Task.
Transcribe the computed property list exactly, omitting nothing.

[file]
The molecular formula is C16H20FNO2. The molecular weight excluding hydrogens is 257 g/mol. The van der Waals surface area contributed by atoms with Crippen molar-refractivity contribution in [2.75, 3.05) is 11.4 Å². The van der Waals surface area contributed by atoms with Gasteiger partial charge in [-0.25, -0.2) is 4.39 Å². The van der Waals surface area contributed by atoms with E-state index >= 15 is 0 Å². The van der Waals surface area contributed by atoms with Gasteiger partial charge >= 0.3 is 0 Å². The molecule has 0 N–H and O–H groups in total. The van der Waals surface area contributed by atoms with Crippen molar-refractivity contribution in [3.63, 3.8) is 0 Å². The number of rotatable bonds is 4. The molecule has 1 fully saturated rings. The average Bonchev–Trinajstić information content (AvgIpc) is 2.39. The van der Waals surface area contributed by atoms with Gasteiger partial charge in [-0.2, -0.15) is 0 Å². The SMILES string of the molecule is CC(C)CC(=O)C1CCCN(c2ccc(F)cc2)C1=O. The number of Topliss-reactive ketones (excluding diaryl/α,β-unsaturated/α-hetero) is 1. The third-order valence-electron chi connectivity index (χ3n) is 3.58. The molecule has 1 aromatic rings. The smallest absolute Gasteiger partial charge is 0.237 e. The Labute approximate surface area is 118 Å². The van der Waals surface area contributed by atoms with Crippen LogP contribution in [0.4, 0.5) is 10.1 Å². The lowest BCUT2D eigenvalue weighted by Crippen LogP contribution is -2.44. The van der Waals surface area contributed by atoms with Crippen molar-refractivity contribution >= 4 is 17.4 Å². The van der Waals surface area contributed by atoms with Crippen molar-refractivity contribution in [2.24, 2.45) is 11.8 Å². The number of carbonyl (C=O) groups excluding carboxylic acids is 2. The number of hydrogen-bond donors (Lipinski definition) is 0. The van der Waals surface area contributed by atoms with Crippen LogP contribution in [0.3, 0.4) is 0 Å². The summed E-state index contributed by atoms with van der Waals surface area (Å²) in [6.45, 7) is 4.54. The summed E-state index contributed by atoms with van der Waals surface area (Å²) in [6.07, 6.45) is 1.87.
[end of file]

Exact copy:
The molecular formula is C16H20FNO2. The molecular weight excluding hydrogens is 257 g/mol. The van der Waals surface area contributed by atoms with Crippen molar-refractivity contribution in [2.75, 3.05) is 11.4 Å². The van der Waals surface area contributed by atoms with Gasteiger partial charge in [-0.25, -0.2) is 4.39 Å². The van der Waals surface area contributed by atoms with E-state index >= 15 is 0 Å². The van der Waals surface area contributed by atoms with Gasteiger partial charge >= 0.3 is 0 Å². The molecule has 0 N–H and O–H groups in total. The van der Waals surface area contributed by atoms with Crippen molar-refractivity contribution in [3.63, 3.8) is 0 Å². The number of rotatable bonds is 4. The molecule has 1 fully saturated rings. The average Bonchev–Trinajstić information content (AvgIpc) is 2.39. The van der Waals surface area contributed by atoms with Gasteiger partial charge in [-0.2, -0.15) is 0 Å². The SMILES string of the molecule is CC(C)CC(=O)C1CCCN(c2ccc(F)cc2)C1=O. The number of Topliss-reactive ketones (excluding diaryl/α,β-unsaturated/α-hetero) is 1. The third-order valence-electron chi connectivity index (χ3n) is 3.58. The molecule has 1 aromatic rings. The smallest absolute Gasteiger partial charge is 0.237 e. The Labute approximate surface area is 118 Å². The van der Waals surface area contributed by atoms with Crippen LogP contribution in [0.4, 0.5) is 10.1 Å². The lowest BCUT2D eigenvalue weighted by Crippen LogP contribution is -2.44. The van der Waals surface area contributed by atoms with Crippen molar-refractivity contribution >= 4 is 17.4 Å². The van der Waals surface area contributed by atoms with Crippen molar-refractivity contribution in [2.24, 2.45) is 11.8 Å². The number of carbonyl (C=O) groups excluding carboxylic acids is 2. The number of hydrogen-bond donors (Lipinski definition) is 0. The van der Waals surface area contributed by atoms with Crippen LogP contribution in [0.3, 0.4) is 0 Å². The summed E-state index contributed by atoms with van der Waals surface area (Å²) in [6.45, 7) is 4.54. The summed E-state index contributed by atoms with van der Waals surface area (Å²) in [6.07, 6.45) is 1.87.